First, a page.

Anxiety resources?
October 12, 2015 11:07 AM   Subscribe

My niece has anxiety - panic attacks, etc. I feel like I am not up-to-date on anxiety/panic attacks or how to deal with them - can you recommend any resources that I can read or look into?

She has been in therapy before, and isn't currently due to her choice, but we're open to her going back. (And so is she, but I hesitate to start something right before she sees the psychiatrist.)

She has an appointment with a psychiatrist (I think she also has ADD, as it runs in the family, and I want someone qualified to manage her medications), but not until mid-November.

She has difficulty discussing her panic attacks or anxiety with us, says she disassociates, has full blown panic attacks, gets really anxious about certain things (currently mostly schoolwork and discussing of such, but we've tried to keep things pretty calm around the house).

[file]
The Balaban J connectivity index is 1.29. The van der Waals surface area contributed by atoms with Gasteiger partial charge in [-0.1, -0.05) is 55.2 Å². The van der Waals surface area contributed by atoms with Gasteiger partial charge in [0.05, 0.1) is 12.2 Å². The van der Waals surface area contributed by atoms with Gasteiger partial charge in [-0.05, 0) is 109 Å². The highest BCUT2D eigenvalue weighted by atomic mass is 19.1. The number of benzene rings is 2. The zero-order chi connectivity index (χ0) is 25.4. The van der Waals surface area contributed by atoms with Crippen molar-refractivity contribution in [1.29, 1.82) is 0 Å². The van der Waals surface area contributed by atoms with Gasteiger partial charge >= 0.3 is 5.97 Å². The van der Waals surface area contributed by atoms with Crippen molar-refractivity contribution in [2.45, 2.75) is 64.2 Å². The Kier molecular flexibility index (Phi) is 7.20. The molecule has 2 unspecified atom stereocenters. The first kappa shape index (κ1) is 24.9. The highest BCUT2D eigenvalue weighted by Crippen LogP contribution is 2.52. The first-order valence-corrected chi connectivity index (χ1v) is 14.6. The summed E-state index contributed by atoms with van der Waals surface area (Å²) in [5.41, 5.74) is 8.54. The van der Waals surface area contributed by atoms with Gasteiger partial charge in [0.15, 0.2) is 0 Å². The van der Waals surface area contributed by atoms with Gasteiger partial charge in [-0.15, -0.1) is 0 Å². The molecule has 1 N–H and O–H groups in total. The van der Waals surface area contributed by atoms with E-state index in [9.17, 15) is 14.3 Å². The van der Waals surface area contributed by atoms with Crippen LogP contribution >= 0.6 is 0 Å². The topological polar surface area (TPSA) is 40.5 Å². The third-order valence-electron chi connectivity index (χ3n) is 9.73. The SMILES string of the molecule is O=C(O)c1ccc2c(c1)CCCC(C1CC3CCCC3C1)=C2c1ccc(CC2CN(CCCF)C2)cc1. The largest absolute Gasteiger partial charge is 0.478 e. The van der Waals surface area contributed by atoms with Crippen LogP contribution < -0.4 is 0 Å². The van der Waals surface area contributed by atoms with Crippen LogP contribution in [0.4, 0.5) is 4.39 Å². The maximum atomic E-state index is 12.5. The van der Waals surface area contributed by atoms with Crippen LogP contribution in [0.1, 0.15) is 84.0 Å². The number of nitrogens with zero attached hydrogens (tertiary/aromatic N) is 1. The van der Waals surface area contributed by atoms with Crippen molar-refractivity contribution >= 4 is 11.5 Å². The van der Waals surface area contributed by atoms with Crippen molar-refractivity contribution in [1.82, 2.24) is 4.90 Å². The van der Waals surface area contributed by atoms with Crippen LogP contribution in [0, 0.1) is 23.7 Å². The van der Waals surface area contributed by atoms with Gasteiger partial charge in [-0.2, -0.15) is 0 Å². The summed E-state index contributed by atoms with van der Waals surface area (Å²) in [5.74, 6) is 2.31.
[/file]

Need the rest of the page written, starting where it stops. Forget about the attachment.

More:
She was on a medicine for her panic attacks, but it knocked her out, and since she is currently having them at school, she has stopped taking it - it was only taken when she was actually having one. She has recently been prescribed lexapro (daily) by her previous GP, in the hopes that will help with them while still allowing her to function and attend school/do schoolwork.

I realize that anxiety and panic attacks don't present the same for everyone - I have had a panic attack in the past, but do not have them frequently. I am just hoping to get some tools and knowledge in order to deal with this and better understand it before the doctor appointment in November.